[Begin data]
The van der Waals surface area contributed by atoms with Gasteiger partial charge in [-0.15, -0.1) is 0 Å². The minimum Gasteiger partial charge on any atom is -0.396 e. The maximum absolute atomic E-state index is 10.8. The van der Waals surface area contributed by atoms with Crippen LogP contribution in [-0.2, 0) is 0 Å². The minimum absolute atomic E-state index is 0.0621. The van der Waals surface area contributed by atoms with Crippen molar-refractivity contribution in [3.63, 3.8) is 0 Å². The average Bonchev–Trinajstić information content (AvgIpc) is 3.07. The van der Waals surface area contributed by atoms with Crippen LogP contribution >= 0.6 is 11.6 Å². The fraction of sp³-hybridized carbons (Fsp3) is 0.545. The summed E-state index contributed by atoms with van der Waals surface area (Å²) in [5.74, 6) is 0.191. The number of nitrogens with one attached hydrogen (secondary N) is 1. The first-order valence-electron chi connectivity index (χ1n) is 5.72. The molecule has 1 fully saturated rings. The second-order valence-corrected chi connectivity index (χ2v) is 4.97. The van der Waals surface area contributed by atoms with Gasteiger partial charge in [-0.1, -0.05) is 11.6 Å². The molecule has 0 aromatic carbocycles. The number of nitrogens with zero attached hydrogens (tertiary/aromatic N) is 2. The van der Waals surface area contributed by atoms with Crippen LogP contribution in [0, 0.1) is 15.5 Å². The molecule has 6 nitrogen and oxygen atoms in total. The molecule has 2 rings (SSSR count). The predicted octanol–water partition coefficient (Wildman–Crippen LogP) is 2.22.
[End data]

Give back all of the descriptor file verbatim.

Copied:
The van der Waals surface area contributed by atoms with Gasteiger partial charge in [-0.15, -0.1) is 0 Å². The minimum Gasteiger partial charge on any atom is -0.396 e. The maximum absolute atomic E-state index is 10.8. The van der Waals surface area contributed by atoms with Crippen LogP contribution in [-0.2, 0) is 0 Å². The minimum absolute atomic E-state index is 0.0621. The van der Waals surface area contributed by atoms with Crippen molar-refractivity contribution in [3.63, 3.8) is 0 Å². The average Bonchev–Trinajstić information content (AvgIpc) is 3.07. The van der Waals surface area contributed by atoms with Crippen LogP contribution >= 0.6 is 11.6 Å². The fraction of sp³-hybridized carbons (Fsp3) is 0.545. The summed E-state index contributed by atoms with van der Waals surface area (Å²) in [5.74, 6) is 0.191. The number of nitrogens with one attached hydrogen (secondary N) is 1. The first-order valence-electron chi connectivity index (χ1n) is 5.72. The molecule has 1 fully saturated rings. The second-order valence-corrected chi connectivity index (χ2v) is 4.97. The van der Waals surface area contributed by atoms with Gasteiger partial charge in [-0.1, -0.05) is 11.6 Å². The molecule has 0 aromatic carbocycles. The number of nitrogens with zero attached hydrogens (tertiary/aromatic N) is 2. The van der Waals surface area contributed by atoms with Crippen LogP contribution in [0, 0.1) is 15.5 Å². The molecule has 6 nitrogen and oxygen atoms in total. The molecule has 2 rings (SSSR count). The predicted octanol–water partition coefficient (Wildman–Crippen LogP) is 2.22.